“Hamas regularly used schools and UNWRA storage facilities. Squads of combatants emerged from these buildings, shot at our forces and went back inside,” Padan says.
“It wasn’t an isolated incident, it was policy. Compared to what happened in Iraq, we are acting with many more reservations. There are furious arguments here among us about it. But it’s clear to us that we have to apply these values – we can’t lose our way.”
Hamas refrained from direct confrontation with IDF forces. There was a great deal of long-range sniper fire. But destroying the tunnels required a long stay in the Strip.
“Units were inside for 10, 12 days on the outskirts of Jabalya and Beit Hanoun. That invited attempts to hit us. There were some fierce clashes,” Padan says. “In one case, a company from Nahal battalion 931 killed combatants that came out of a Hamas tunnel.”
Previously, the 47-year-old Padan served as a commando and commander in Sayeret Matkal, the General Staff’s special-operations force. He went on to command the Duvdevan undercover unit at the height of the second intifada.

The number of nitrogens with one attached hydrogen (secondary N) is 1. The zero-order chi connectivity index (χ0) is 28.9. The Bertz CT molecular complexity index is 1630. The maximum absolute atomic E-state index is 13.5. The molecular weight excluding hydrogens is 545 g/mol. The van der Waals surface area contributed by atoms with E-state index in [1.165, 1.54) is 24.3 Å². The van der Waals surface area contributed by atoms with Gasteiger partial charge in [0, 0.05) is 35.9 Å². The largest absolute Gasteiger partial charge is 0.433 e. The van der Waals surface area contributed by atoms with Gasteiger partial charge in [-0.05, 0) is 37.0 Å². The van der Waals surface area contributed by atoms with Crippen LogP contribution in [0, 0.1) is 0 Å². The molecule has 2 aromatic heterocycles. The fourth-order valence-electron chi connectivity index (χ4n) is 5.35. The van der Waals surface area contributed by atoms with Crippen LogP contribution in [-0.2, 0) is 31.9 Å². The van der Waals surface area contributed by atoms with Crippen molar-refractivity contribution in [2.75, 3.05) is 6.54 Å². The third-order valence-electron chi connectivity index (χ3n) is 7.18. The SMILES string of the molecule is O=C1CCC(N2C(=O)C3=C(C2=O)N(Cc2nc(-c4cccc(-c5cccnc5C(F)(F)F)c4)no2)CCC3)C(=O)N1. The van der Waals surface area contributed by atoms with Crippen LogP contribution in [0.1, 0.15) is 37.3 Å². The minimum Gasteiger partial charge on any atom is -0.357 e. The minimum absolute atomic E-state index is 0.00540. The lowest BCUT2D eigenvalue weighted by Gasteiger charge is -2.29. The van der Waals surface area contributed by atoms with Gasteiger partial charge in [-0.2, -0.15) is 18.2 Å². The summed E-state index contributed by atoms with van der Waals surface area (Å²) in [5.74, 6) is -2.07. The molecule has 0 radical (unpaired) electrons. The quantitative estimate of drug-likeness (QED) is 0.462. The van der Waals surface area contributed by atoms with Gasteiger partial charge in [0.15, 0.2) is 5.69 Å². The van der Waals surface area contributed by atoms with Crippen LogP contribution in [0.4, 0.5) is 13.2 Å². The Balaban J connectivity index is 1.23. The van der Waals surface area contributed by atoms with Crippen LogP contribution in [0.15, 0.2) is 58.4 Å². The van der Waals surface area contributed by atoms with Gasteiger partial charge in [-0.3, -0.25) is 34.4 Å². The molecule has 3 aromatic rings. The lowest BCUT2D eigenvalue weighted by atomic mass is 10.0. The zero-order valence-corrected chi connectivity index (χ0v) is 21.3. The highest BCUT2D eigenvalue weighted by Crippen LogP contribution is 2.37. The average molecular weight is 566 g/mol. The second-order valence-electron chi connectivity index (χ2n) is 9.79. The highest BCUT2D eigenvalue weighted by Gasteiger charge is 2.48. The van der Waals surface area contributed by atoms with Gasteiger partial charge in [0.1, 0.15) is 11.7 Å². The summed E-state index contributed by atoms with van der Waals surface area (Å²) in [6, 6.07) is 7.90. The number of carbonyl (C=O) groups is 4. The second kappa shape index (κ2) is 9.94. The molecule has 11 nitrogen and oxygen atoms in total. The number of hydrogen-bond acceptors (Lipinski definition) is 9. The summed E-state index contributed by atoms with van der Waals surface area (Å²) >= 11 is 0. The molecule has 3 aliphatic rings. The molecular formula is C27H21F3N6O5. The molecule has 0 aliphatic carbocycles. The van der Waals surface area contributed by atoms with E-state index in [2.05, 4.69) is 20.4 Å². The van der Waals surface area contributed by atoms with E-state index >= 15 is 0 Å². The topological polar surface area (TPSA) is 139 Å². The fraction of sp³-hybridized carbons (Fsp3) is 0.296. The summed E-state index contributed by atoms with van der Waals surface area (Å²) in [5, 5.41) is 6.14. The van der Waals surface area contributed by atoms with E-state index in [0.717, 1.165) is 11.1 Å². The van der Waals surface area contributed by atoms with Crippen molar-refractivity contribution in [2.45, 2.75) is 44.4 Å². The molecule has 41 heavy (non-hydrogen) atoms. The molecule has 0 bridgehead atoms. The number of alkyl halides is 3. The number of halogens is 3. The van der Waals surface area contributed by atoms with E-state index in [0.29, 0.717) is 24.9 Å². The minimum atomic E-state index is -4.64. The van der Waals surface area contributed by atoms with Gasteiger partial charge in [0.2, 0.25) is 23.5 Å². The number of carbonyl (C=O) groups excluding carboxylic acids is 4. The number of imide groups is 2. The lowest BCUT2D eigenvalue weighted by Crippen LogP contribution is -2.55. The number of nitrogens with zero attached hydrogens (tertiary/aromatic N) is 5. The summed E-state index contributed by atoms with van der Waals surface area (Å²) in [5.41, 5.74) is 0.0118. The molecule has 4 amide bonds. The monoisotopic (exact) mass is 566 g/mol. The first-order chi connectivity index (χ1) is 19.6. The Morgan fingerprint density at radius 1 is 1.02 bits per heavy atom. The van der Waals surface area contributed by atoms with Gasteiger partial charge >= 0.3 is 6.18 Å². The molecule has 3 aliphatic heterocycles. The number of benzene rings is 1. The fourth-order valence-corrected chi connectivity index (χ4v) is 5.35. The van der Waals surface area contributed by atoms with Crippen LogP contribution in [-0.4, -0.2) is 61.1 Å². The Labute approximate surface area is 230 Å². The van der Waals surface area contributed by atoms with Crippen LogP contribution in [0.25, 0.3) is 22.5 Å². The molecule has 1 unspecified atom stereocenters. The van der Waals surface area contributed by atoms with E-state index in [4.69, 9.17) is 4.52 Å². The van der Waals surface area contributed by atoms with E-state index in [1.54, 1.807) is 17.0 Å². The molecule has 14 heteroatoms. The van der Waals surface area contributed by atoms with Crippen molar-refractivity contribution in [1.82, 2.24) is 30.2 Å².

He served as a regional brigade commander in the West Bank, and also commanded the Officers’ Training School. He began his current assignment in early May.
Two months later, he found himself commander of a division during wartime. In September last year, Padan was interviewed by Haaretz while serving as division commander on the Egyptian border.
During the last interview, Padan praised security cooperation with Egypt, which was bolstered after Egyptian generals seized power in July 2013. No one predicted the long-term ramifications of the regime change in Egypt.
The generals detest Hamas; they see it as an offshoot of the Muslim Brotherhood. The generals closed tunnels into Gaza, and the financial strain on Hamas was apparently the main motivation for the conflict with Israel. The tightening of strategic ties between Jerusalem and Cairo, however, had side effects.
In early July this year, Padan received orders to prepare for a scenario in which his division would fight in Gaza. At the time, the Southern Command and the Shin Bet security service were busy trying to thwart a Hamas-planned tunnel attack near the Kerem Shalom crossing. Two and a half weeks later, the plan was upgraded to deal with all the attack tunnels.
“The Southern Command has been dealing with tunnels for years. I didn’t know about all 32 tunnels. I only knew about what was in my sector,” Padan says.
Operation Protective Edge began on July 8, and the ground operation began on July 17. Padan says that around July 10, “we were getting into the world of the tunnels. Before then, I had seen a tunnel that was uncovered before the operation.”